A Wake-Up Call

The Mexican Supreme Court’s decision to uphold a Mexico City abortion law may produce a backlash in other parts of the country.

An August 28 court decision to uphold legal abortion in Mexico City will have little effect in the rest of the country and will only serve to galvanize the Mexican pro-life movement, according to Mexican Catholic observers in the U.S.

Observers say the 8-3 decision of the Mexican Supreme Court, approving the constitutionality of an April 2007 bill legalizing abortion in the first 12 months of pregnancy, is unlikely to set a precedent in other states of Mexico—which are generally more conservative than the capital city—and will probably even stiffen the resolve of pro-life forces. The high court’s decision to uphold the law overrules an appeal by the government of Mexican President Felipe Calderon, which argued that health laws should not be decided by local assemblies.

Fr. Marco Bran Flores, a Jesuit priest from Mexico City who is in the U.S. pursuing a Ph.D at Loyola University Chicago, says political liberalism “belongs to the city character” of the capital and will not necessarily be cited as a legal precedent in other parts of the country. In fact, he says he expects to see a spirited backlash against the bill in other parts of the country.

“An urban area of 10 million people like Mexico City exhibits a very different cultural environment than Guadalajara, Monterrey or Puebla—the second, third, and fourth most populous cities,” says Father Bran Flores. “Mexico City’s liberal reputation is almost mythical throughout the country, and contrasts sharply with the conservatism of the other big cities. This law will not easily be copied in other parts of Mexico.”

According to statistics from the Federal District, more than 12,000 women have had abortions in Mexico City since the law took effect last April. At the time of the law’s passage, the BBC reported that there were an estimated 200,000 illegal abortions in Mexico each year. Outside of Puerto Rico and Cuba, Mexico City is now the largest place in Latin America where women can legally obtain abortions on demand during the first trimester of pregnancy. Pope Benedict XVI publicly condemned the bill when it became law.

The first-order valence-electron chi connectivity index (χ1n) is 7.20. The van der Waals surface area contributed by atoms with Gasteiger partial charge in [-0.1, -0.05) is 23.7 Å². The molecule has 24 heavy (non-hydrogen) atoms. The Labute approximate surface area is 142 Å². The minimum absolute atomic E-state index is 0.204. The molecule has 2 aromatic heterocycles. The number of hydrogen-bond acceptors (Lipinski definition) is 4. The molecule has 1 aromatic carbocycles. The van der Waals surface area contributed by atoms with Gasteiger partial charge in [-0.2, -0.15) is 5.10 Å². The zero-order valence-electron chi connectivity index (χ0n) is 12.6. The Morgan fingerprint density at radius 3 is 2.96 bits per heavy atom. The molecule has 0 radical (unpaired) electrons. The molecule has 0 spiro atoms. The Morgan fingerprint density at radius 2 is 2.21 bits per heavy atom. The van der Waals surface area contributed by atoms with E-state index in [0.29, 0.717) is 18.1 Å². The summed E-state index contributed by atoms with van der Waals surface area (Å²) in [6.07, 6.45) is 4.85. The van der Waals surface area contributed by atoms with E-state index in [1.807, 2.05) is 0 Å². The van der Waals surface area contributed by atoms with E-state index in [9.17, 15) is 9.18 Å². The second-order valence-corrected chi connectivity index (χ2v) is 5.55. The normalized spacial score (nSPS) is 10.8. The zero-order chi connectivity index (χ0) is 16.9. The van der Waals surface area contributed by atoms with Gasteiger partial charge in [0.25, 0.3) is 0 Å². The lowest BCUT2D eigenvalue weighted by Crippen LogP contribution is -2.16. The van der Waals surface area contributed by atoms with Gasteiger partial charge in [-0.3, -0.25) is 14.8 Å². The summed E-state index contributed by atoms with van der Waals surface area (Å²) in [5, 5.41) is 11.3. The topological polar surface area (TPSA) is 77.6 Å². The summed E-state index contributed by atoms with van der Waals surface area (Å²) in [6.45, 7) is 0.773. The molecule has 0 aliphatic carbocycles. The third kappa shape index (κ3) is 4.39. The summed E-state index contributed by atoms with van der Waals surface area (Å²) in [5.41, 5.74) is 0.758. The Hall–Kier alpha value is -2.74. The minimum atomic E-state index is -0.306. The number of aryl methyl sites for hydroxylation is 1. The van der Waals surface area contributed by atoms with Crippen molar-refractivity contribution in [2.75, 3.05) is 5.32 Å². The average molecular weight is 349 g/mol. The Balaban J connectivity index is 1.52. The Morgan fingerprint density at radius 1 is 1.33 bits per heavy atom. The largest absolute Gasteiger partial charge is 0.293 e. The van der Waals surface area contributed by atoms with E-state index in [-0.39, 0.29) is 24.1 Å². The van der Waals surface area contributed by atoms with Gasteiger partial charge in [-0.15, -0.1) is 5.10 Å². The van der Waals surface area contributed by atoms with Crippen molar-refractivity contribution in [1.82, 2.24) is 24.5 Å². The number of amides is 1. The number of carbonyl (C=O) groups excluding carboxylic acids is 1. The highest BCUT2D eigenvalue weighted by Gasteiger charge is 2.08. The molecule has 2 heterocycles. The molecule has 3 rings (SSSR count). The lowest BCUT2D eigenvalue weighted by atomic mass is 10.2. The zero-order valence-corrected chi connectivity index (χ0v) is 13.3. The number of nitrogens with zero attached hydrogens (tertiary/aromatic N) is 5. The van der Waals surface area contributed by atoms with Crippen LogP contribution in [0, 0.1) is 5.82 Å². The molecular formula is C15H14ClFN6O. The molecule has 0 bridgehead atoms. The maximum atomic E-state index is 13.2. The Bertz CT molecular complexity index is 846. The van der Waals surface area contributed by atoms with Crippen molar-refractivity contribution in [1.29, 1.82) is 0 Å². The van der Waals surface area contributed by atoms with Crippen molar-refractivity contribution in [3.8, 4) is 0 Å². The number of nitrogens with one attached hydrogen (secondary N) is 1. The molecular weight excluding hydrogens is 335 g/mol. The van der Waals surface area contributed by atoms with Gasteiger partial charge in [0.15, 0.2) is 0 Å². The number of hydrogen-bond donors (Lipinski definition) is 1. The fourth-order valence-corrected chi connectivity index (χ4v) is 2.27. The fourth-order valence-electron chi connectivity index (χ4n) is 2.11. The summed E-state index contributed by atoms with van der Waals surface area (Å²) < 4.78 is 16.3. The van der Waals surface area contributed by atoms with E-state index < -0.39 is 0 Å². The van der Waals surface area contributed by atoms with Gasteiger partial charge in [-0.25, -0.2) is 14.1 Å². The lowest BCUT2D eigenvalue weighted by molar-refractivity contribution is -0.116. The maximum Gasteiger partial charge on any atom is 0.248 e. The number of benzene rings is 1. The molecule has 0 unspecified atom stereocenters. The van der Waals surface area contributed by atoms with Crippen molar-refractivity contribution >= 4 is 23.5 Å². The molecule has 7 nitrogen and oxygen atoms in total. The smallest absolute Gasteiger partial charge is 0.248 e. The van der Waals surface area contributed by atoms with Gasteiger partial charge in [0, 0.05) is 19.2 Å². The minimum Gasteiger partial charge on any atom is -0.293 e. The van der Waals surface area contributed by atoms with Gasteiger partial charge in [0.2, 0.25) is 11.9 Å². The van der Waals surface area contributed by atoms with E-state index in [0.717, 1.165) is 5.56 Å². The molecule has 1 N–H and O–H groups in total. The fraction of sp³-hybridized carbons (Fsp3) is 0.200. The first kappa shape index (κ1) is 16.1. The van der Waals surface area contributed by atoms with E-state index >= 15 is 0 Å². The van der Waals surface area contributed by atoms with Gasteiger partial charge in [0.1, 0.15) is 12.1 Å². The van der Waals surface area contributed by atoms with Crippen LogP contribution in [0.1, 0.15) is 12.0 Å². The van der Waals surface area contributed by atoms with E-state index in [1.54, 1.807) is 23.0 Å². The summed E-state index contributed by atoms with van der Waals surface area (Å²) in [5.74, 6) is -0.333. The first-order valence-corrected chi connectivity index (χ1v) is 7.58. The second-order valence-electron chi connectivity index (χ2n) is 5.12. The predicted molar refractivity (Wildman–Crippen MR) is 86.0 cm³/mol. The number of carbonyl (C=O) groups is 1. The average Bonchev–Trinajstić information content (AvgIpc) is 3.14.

Although the law can now theoretically be cited in the courtrooms of other Mexican cities, many observers like Father Bran Flores do not expect it to go very far in other states. One factor limiting the impact of the law is that Mexico remains more than 85 percent Catholic, with Church officials and many politicians—particularly members of Calderon’s National Action Party, who mounted a campaign against the bill—standing firm in their opposition to legal abortion.

Rather than imitating Mexico City’s law, pro-life activists expect Catholics throughout Mexico to dig in even more deeply against legal abortion.

Some of this resistance is already emerging from church offi cials. In a September 6 radio address, Cardinal Juan Sandoval Iniguez of Guadalajara reaffirmed in sharp language the Catholic teaching that abortion is a sin. “Everyone must know that abortion continues to be an indescribable crime, a terrible murder, and God cannot help but exercise his judgment against those who have abortions, those who help them and those who legislate in favor of impunity,” the cardinal told his listeners, according to a September 13 report in the Guadalajara Reporter.

According to the same report, Archbishop Jose Martin Rabago reacted to the decision by threatening “to excommunicate any woman who obtains an abortion as well as doctors and politicians who support their decision.”

American Catholic observers say they are heartened by this reaction from Church leaders, which suggests the decision’s impact will not be as strong as some had initially expected.